By 1952, Dunbar suffered from issues dealing with overcrowding and aging of the school building. The Chicago Board of Education decided that a new school building was needed for Dunbar. A vacant site about two and a half miles north from the school's location was voted on and selected as the new Dunbar's location in mid–1954; costing the district a mere $7 million to construct.[10] The groundbreaking ceremony for the new school occurred in April 1955 with Chicago school officials and then newly elected Chicago mayor Richard J. Daley, construction began at 3000 South Parkway Avenue (now Dr. Martin Luther King Jr. Drive) shortly thereafter. The new Dunbar Vocational High School building opened for students for the 1956–57 school year.[11] By the school's 20th anniversary in 1962, the enrollment was at 2,300; which included students taking night classes and drop-outs enrolled in trade classes.[12]

Other information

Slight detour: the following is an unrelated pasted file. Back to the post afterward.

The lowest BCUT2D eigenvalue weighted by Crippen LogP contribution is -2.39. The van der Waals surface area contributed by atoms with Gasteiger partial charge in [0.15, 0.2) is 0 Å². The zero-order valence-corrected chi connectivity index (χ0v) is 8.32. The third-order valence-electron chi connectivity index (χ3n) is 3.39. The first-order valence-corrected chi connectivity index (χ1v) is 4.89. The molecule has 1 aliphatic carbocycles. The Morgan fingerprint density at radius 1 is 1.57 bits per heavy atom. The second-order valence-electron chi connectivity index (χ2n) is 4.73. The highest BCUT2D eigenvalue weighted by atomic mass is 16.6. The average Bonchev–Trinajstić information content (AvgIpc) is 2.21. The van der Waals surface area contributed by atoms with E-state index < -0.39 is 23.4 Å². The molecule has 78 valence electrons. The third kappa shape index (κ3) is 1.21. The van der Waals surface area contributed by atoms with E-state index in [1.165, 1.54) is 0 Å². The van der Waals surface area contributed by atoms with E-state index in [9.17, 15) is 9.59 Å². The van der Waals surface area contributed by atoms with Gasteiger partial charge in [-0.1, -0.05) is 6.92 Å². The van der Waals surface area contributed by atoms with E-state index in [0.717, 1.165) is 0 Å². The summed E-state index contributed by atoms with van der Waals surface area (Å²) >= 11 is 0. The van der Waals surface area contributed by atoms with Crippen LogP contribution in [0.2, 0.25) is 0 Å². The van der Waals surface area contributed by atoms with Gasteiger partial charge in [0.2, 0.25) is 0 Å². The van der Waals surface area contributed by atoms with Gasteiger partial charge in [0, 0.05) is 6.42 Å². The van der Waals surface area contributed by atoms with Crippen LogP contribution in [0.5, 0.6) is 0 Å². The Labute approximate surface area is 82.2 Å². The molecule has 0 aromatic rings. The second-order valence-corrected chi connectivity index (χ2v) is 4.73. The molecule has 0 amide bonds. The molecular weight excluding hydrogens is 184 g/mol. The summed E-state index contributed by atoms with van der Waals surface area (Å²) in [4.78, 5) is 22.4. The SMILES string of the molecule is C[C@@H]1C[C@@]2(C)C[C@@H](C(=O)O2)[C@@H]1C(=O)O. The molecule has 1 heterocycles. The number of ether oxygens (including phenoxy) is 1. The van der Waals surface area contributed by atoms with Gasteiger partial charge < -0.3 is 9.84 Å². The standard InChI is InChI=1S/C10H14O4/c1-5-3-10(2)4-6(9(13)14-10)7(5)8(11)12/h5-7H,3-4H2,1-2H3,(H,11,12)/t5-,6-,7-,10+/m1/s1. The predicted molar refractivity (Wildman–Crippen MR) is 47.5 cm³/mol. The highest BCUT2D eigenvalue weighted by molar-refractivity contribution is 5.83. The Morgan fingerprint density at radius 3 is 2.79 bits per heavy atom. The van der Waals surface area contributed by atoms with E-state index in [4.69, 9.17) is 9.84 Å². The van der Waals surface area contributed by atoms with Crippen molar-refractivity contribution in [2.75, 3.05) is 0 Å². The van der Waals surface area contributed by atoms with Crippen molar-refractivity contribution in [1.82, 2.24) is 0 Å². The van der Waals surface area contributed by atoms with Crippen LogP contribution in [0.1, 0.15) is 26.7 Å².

On February 5, 1968, students at the school staged a walk–out and gathered on the street in front of the school after rumors of the firing of a popular teacher circulated. It was also rumored that day the school would change from a vocational high school to a regular general high school. The walk–out caused classes to be canceled for four hours.[13] The incident caused the disruption of traffic and damaging of several automobiles; which resulted in three arrests. In December 1968, the school held the "Afro–American Expo '68" which included local politicians, businessmen and activists.[14] On January 9, 2009, five people were shot outside the school after a varsity basketball game against John Hope College Prep had concluded around 8PM. The shooting was considered gang-related.[15][16] On May 23, 2013, A 16–year old female student was pushed down a flight of stairs and assaulted by a male security guard at the school. The incident was filmed via cell phone video by another student.[17]